NFTs are not only useful for collecting, but are also useful as digital sports tickets, where the premise of a unique digital asset is particularly important. NFTs could eliminate scalpers selling fakes or, conversely, leverage the 24/7 cryptocurrency economy to give rise to a more efficient market in pricing tickets based on demand.
Can an autograph exist in an NFT version?
Can autographs be considered NFT? Can sports tickets and autographs be considered NFT? “Yes, there are certain characteristics of a signature that make it a virtual asset” “For example, if someone receives a signature from LeBron James or Cristiano Ronaldo, this is definitely a virtual asset.” But not all signatures are saleable as NFTs.
NFTs are just a start
With so many top athletes selling their tokens and so many other ways to obtain them, the future of NFTs looks bright. The potential uses are vast and are just beginning to be explored. NFTs are not going anywhere-they seem destined to continue to grow in popularity, and given what they can offer, they are worth examining sooner rather than later. And if the number of athletes who have entered the industry is any indication, it seems that the NFT trade will become an increasingly popular aspect of collecting. After all, in a space where anything goes, why not stand out?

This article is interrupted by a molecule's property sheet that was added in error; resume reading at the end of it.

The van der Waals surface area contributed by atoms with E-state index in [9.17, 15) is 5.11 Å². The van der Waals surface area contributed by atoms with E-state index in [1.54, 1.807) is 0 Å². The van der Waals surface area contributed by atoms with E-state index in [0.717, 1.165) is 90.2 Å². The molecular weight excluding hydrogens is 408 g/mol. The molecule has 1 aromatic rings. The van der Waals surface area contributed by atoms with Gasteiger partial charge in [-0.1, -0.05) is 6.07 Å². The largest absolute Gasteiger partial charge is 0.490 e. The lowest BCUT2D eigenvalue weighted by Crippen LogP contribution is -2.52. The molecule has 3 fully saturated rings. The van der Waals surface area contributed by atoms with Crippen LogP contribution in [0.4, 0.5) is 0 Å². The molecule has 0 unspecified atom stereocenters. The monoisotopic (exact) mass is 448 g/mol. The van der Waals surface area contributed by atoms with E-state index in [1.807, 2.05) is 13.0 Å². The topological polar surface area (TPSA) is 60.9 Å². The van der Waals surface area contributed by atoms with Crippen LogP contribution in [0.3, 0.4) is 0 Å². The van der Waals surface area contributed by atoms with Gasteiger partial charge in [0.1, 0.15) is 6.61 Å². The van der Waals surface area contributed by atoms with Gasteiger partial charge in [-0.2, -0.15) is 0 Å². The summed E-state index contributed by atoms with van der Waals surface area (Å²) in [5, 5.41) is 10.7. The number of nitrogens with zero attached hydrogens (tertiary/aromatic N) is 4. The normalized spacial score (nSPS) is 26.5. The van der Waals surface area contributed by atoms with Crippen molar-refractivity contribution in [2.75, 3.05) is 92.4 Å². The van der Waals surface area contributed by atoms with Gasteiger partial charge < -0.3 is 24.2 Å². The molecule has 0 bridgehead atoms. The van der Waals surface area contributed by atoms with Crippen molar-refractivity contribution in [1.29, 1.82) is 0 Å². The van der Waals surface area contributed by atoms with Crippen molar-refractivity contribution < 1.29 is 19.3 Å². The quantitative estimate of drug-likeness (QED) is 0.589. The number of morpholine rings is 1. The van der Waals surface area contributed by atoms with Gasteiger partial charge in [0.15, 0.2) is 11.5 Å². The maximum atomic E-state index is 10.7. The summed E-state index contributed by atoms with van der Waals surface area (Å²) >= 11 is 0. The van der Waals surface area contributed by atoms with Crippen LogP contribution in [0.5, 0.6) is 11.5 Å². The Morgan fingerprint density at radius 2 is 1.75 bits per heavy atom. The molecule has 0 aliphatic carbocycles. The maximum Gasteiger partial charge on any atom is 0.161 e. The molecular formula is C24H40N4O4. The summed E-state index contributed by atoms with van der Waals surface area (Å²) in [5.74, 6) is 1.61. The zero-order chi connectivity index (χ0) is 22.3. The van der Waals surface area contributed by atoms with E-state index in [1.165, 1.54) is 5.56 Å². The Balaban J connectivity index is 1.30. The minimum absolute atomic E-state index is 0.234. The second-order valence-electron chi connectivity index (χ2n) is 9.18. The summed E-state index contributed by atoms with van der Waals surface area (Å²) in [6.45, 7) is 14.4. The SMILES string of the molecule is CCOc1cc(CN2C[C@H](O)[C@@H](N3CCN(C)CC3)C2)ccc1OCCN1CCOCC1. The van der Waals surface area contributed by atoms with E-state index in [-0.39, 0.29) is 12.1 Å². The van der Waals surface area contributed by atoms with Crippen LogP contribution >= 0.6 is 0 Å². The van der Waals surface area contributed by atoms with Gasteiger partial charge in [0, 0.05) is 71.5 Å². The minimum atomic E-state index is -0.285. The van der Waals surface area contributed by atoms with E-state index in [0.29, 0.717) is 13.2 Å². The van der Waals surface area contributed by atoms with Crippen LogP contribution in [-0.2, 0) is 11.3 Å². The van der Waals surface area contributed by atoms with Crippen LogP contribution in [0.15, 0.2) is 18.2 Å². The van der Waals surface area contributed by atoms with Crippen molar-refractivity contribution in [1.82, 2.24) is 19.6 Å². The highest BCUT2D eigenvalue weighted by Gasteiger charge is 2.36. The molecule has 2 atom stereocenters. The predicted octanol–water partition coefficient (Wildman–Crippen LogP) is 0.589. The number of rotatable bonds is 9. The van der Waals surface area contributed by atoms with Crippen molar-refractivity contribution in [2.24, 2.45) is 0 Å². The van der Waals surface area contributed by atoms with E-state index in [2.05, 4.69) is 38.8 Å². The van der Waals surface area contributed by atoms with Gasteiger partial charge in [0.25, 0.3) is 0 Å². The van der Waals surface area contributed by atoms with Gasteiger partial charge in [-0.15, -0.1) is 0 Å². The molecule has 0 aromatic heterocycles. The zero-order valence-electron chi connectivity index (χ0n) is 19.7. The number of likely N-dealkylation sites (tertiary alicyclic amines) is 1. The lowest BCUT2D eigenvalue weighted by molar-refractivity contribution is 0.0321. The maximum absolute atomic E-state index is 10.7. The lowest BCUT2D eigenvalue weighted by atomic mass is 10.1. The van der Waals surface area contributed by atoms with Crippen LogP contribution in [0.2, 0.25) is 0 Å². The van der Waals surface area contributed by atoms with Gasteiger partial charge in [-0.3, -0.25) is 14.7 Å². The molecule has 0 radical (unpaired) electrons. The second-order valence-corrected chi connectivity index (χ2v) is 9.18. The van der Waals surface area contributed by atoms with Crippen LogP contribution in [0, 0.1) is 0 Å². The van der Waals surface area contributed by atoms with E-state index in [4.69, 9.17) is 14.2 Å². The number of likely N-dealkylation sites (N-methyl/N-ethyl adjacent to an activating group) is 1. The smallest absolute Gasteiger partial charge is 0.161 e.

With the growing popularity of NFTs and potential uses still being explored, it is clear that they are here to stay. Their ability to provide a new way to collect makes them an exciting prospect, and their potential use as an asset class will make them even more attractive.